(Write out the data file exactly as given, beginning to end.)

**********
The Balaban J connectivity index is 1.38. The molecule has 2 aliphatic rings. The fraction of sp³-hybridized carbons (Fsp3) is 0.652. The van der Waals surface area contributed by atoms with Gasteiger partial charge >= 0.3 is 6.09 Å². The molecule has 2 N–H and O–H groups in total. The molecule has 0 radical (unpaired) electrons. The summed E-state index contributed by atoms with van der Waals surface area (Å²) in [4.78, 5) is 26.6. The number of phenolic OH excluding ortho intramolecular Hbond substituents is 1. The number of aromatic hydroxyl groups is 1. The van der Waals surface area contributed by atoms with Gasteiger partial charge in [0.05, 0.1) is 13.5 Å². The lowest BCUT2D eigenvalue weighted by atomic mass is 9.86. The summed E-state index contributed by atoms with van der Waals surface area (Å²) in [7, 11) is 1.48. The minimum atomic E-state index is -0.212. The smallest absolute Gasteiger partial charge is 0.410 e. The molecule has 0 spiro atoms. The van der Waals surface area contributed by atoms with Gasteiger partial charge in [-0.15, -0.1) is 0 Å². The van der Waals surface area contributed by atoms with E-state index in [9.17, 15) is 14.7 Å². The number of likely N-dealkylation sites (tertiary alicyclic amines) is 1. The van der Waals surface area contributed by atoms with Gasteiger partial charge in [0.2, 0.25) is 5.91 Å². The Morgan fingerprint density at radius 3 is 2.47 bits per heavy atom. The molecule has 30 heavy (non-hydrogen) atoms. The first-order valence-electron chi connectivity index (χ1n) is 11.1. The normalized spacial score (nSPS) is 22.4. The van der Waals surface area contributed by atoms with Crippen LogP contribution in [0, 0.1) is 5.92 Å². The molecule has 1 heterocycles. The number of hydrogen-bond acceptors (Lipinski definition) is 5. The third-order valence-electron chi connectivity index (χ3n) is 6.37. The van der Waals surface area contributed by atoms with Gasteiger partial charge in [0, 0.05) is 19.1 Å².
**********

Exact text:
The Balaban J connectivity index is 1.38. The molecule has 2 aliphatic rings. The fraction of sp³-hybridized carbons (Fsp3) is 0.652. The van der Waals surface area contributed by atoms with Gasteiger partial charge >= 0.3 is 6.09 Å². The molecule has 2 N–H and O–H groups in total. The molecule has 0 radical (unpaired) electrons. The summed E-state index contributed by atoms with van der Waals surface area (Å²) in [4.78, 5) is 26.6. The number of phenolic OH excluding ortho intramolecular Hbond substituents is 1. The number of aromatic hydroxyl groups is 1. The van der Waals surface area contributed by atoms with Gasteiger partial charge in [0.05, 0.1) is 13.5 Å². The lowest BCUT2D eigenvalue weighted by atomic mass is 9.86. The summed E-state index contributed by atoms with van der Waals surface area (Å²) in [7, 11) is 1.48. The minimum atomic E-state index is -0.212. The smallest absolute Gasteiger partial charge is 0.410 e. The molecule has 0 spiro atoms. The van der Waals surface area contributed by atoms with Gasteiger partial charge in [-0.15, -0.1) is 0 Å². The van der Waals surface area contributed by atoms with E-state index in [9.17, 15) is 14.7 Å². The number of likely N-dealkylation sites (tertiary alicyclic amines) is 1. The van der Waals surface area contributed by atoms with Gasteiger partial charge in [0.2, 0.25) is 5.91 Å². The Morgan fingerprint density at radius 3 is 2.47 bits per heavy atom. The molecule has 30 heavy (non-hydrogen) atoms. The first-order valence-electron chi connectivity index (χ1n) is 11.1. The normalized spacial score (nSPS) is 22.4. The van der Waals surface area contributed by atoms with Crippen LogP contribution in [0, 0.1) is 5.92 Å². The molecule has 1 heterocycles. The number of hydrogen-bond acceptors (Lipinski definition) is 5. The third-order valence-electron chi connectivity index (χ3n) is 6.37. The van der Waals surface area contributed by atoms with Gasteiger partial charge in [0, 0.05) is 19.1 Å².